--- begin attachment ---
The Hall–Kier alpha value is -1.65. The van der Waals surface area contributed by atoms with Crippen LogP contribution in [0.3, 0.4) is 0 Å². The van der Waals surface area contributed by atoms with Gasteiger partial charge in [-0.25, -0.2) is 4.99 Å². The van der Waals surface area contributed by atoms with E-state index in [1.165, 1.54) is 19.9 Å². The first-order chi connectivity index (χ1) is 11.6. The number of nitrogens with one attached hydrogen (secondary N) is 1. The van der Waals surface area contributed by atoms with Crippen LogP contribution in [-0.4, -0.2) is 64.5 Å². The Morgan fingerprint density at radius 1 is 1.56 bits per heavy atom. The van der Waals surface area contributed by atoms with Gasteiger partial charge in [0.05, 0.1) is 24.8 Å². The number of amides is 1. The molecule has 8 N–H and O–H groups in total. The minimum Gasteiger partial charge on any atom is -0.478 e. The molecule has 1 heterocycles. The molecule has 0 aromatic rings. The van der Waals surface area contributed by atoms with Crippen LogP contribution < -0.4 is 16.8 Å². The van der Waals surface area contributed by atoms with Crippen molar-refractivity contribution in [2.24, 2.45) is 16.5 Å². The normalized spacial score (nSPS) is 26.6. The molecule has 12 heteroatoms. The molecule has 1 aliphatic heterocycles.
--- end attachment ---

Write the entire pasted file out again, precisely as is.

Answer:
The Hall–Kier alpha value is -1.65. The van der Waals surface area contributed by atoms with Crippen LogP contribution in [0.3, 0.4) is 0 Å². The van der Waals surface area contributed by atoms with Gasteiger partial charge in [-0.25, -0.2) is 4.99 Å². The van der Waals surface area contributed by atoms with E-state index in [1.165, 1.54) is 19.9 Å². The first-order chi connectivity index (χ1) is 11.6. The number of nitrogens with one attached hydrogen (secondary N) is 1. The van der Waals surface area contributed by atoms with Crippen LogP contribution in [-0.4, -0.2) is 64.5 Å². The Morgan fingerprint density at radius 1 is 1.56 bits per heavy atom. The van der Waals surface area contributed by atoms with Gasteiger partial charge in [0.05, 0.1) is 24.8 Å². The number of amides is 1. The molecule has 8 N–H and O–H groups in total. The minimum Gasteiger partial charge on any atom is -0.478 e. The molecule has 1 heterocycles. The molecule has 0 aromatic rings. The van der Waals surface area contributed by atoms with Crippen LogP contribution < -0.4 is 16.8 Å². The van der Waals surface area contributed by atoms with Crippen molar-refractivity contribution in [2.24, 2.45) is 16.5 Å². The normalized spacial score (nSPS) is 26.6. The molecule has 12 heteroatoms. The molecule has 1 aliphatic heterocycles.